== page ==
A. Rielli, A.G. Tomkins, O. Nebel, J. Brugger, B. Etschmann, R. Zhong, G.M. Yaxley, D. Paterson

Geochem. Persp. Let. (2017) 3, 124-132 | doi: 10.7185/geochemlet.1713 | Published 27 January 2017

Water in alkali feldspar: The effect of rhyolite generation on the lunar hydrogen budget

Recent detection of indigenous hydrogen in a diversity of lunar materials, including volcanic glass (Saal et al., 2008), melt inclusions (Hauri et al., 2011), apatite (Boyce et al., 2010; McCubbin et al., 2010), and plagioclase (Hui et al., 2013) suggests water played a role in the chemical differentiation of the Moon. Water contents measured in plagioclase feldspar, a dominant mineral in the ancient crustal lunar highlands have been used to predict that 320 ppm water initially existed in the lunar magma ocean (Hui et al., 2013) whereas measurements in apatite, found as a minor mineral in lunar rocks, representing younger potassium-enriched melt predict a bulk Moon with <100 ppm water. Here we show that water in alkali feldspar, a common mineral in potassium-enriched rocks, can have ~20 ppm water, which implies magmatic water contents of ~1 wt. % in chemically evolved rhyolitic magmas. The source for these wet, potassium-rich magmas probably contained ~1000 ppm H2O. Thus, lunar granites with ages from 4.3–3.9 Ga (Meyer et al., 1996) likely crystallised from relatively wet melts that degassed upon crystallisation. Geochemical surveys by the Lunar Prospector (Jolliff et al., 2011) and Diviner Lunar Radiometer Experiment (Glotch et al., 2010; Jolliff et al., 2011) indicating the global significance of evolved igneous rocks suggest that the formation of these granites removed water from some mantle source regions, helping to explain the existence of mare basalts with <10 ppm water, but must have left regions of the interior relatively wet as seen by the water content in volcanic glass and melt inclusions. Although these early-formed evolved melts were water-rich, their petrogenesis supports the conclusion that the Moon’s mantle had <100 ppm water for most of its history.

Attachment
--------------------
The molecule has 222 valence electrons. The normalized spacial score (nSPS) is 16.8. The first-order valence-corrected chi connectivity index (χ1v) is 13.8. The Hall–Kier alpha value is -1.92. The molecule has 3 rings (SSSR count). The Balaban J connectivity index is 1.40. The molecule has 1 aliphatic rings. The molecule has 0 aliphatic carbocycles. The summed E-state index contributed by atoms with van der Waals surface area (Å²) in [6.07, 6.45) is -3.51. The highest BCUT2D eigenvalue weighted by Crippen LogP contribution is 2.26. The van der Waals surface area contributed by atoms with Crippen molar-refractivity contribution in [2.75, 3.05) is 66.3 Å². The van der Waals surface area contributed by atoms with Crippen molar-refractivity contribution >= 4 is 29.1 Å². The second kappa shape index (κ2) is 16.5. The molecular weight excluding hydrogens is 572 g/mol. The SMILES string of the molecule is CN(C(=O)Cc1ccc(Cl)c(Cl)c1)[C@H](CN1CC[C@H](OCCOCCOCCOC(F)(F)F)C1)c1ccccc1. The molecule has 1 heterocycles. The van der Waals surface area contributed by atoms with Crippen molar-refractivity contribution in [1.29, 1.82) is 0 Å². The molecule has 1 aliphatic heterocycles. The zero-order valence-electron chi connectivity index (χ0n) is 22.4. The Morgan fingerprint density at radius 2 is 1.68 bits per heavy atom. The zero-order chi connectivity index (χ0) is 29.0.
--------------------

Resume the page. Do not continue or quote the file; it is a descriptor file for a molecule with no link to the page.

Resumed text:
R.D. Mills, J.I. Simon, C.M.O’D. Alexander, J. Wang, E.H. Hauri

Geochem. Persp. Let. (2017) 3, 115-123 | doi: 10.7185/geochemlet.1712 | Published 28 November 2016

Scandium speciation in a world-class lateritic deposit

Scandium (Sc) has unique properties, highly valued for many applications. Future supply is expected to rely on unusually high-grade (up to 1000 ppm) lateritic Sc ores discovered in Eastern Australia. To understand the origin of such exceptional concentrations, we investigated Sc speciation in one of these deposits. The major factors are unusually high concentrations in the parent rock together with lateritic weathering over long time scales in a stable tectonic context. At microscopic and atomic scales, by combining X-ray absorption near-edge structure spectroscopy, X-ray diffraction and microscopic and chemical analyses, we show that Sc-rich volumes are associated with iron oxides. In particular, Sc adsorbed on goethite accounts for ca. 80 % of the Sc budget in our samples. The remaining Sc is incorporated in the crystal structure of haematite, substituting for Fe3+. Scandium grades reflect the high capacity of goethite to adsorb this element. In contrast, the influence of haematite is limited by the low levels of Sc that its structure can incorporate. These crystal-chemical controls play a major role in lateritic Sc deposits developed over ultramafic–mafic rocks.

M. Chassé, W.L. Griffin, S.Y. O'Reilly, G. Calas

Geochem. Persp. Let. (2017) 3, 105-114 | doi: 10.7185/geochemlet.1711 | Published 23 November 2016